Hollywood in bed with the CIA and glorifying torture on way to winning 2013 best film Oscar 16 December 2012 Glenn Greenwald


Hollywood in bed with the CIA and glorifying torture on way to winning 2013 best film Oscar
16 December 2012     Glenn Greenwald     USA and the War on Terror

It is a sign of the times that Liberal Hollywood has produced the ultimate hagiography of the most secretive arm of America's National Security State and bestowed it with every accolade.

By Glenn Greenwald
The Guardian
15 December 2012

Glenn Greenwald explains in this article extract, and in the video, why he believes Zero Dark Thirty -- the film which purports to show how the CIA discovered Osama bin Laden's hideout in Pakistan -- is politically and morally reprehensible, and a glorification of torture. The film is already being touted as a front-runner for the 2013 Oscars. If you do not want to see "spoliers", do not read the article.

Glenn Greenwald on the morally and politically reprehensible pro-torture propaganda of Zero Dark Thirty.

THE MOST PERNICIOUS propagandistic aspect of Zero Dark Thirty is not its pro-torture message.

It is its overarching, suffocating jingoism. This film has only one perspective of the world - the CIA's - and it uncritically presents it for its entire 2 1/2 hour duration.

All agents of the US government - especially in its intelligence and military agencies - are heroic, noble, self-sacrificing crusaders devoted to stopping The Terrorists; their only sin is all-consuming, sometimes excessive devotion to this task.

Almost every Muslim and Arab in the film is a villainous, one-dimensional cartoon figure: dark, seedy, violent, shadowy, menacing, and part of a Terrorist network (the sole exception being a high-level Muslim CIA official, who takes a break from praying to authorize the use of funds to bribe a Kuwaiti official for information; the only good Muslim is found at the CIA).

Other than the last scene in which the bin Laden house is raided, all of the hard-core, bloody violence is carried out by Muslims, with Americans as the victims.

The CIA heroine dines at the Islamabad Marriott when it is suddenly blown up; she is shot at outside of a US embassy in Pakistan; she sits on the floor, devastated, after hearing that seven CIA agents, including one of her friends, a "mother of three", has been killed by an Al Qaeda double-agent suicide-bomber at a CIA base in Afghanistan.

News footage is gratuitously shown that reports on the arrest of the attempted Times Square bomber, followed by Mayor Michael Bloomberg's pronouncement that "there are some people around the world who find our freedom so threatening that they are willing to kill themselves and others to prevent us from enjoying them." One CIA official dramatically reminds us: "They attacked us on land in '98, by sea in 2000, and by air in 2001. They murdered 3000 of our citizens in cold blood."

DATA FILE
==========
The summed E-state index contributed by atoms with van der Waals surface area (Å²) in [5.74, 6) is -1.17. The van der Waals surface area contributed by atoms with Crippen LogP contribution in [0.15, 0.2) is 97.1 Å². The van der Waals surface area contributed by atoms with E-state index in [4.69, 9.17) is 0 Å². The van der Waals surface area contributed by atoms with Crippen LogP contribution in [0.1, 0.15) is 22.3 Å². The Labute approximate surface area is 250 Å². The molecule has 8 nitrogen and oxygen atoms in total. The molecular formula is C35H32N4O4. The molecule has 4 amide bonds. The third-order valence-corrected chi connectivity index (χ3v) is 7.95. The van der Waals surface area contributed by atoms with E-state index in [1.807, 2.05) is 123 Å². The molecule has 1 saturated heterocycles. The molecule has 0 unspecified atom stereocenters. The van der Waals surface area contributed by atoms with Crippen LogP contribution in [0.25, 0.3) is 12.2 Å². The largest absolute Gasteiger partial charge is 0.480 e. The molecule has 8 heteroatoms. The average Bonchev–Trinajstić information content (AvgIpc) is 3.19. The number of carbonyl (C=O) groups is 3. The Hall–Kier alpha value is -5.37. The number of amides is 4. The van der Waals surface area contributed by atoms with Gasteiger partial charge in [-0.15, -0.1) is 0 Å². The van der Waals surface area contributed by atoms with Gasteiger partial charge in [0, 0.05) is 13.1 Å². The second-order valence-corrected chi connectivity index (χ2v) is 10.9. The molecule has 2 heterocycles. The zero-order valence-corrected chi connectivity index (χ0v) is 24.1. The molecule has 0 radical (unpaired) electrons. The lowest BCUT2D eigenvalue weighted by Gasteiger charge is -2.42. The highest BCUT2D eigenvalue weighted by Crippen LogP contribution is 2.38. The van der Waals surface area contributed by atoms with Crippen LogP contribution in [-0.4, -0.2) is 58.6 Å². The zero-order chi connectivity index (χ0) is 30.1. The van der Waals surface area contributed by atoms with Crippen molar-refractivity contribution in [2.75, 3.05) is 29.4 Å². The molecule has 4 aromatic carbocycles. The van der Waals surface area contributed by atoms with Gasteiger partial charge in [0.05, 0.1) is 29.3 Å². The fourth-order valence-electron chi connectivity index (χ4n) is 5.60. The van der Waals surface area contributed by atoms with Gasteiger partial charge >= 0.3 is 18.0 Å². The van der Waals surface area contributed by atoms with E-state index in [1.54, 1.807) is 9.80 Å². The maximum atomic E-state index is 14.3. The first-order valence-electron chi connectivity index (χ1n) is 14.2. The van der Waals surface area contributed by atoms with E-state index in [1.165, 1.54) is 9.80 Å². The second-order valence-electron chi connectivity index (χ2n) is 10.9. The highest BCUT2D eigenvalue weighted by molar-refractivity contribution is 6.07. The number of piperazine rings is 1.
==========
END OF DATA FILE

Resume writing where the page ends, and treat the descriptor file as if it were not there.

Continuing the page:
Nobody is ever heard talking about the civilian-destroying violence brought to the world by the US.

The CIA and the US government are the Good Guys, the innocent targets of terrorist violence, the courageous warriors seeking justice for the 9/11 victims. Muslims and Arabs are the dastardly villains, attacking and killing without motive (other than the one provided by Bloomberg) and without scruples. Almost all Hollywood action films end with the good guys vanquishing the big, bad villain - so that the audience can leave feeling good about the world and themselves - and this is exactly the script to which this film adheres.

None of this is surprising. The controversy preceding the film arose from the deep access and secret information given to the filmmakers by the CIA. As is usually the case, this special access was richly rewarded.
From start to finish, this is the CIA's film: its perspective, its morality, its side of the story, The Agency as the supreme heroes.

It is a true sign of the times that Liberal Hollywood has produced the ultimate hagiography of the most secretive arm of America's National Security State, while liberal film critics lead the parade of praise and line up to bestow it with every imaginable accolade.

Like the bin Laden killing itself, this is a film that tells Americans to feel good about themselves, to feel gratitude for the violence done in their name, to perceive the War-on-Terror-era CIA not as lawless criminals but as honorable heroes.

Nothing inspires loyalty and gratitude more than making people feel good about themselves. Few films accomplish that as effectively and powerfully as this one does. That's why critics of the film inspire anger almost as much as critics of the bin Laden killing itself: what is being maligned is a holy chapter in the Gospel of America's Goodness.

Glenn Greenwald's full Guardian article, from which this was extracted is Zero Dark Thirty: CIA hagiography, pernicious propaganda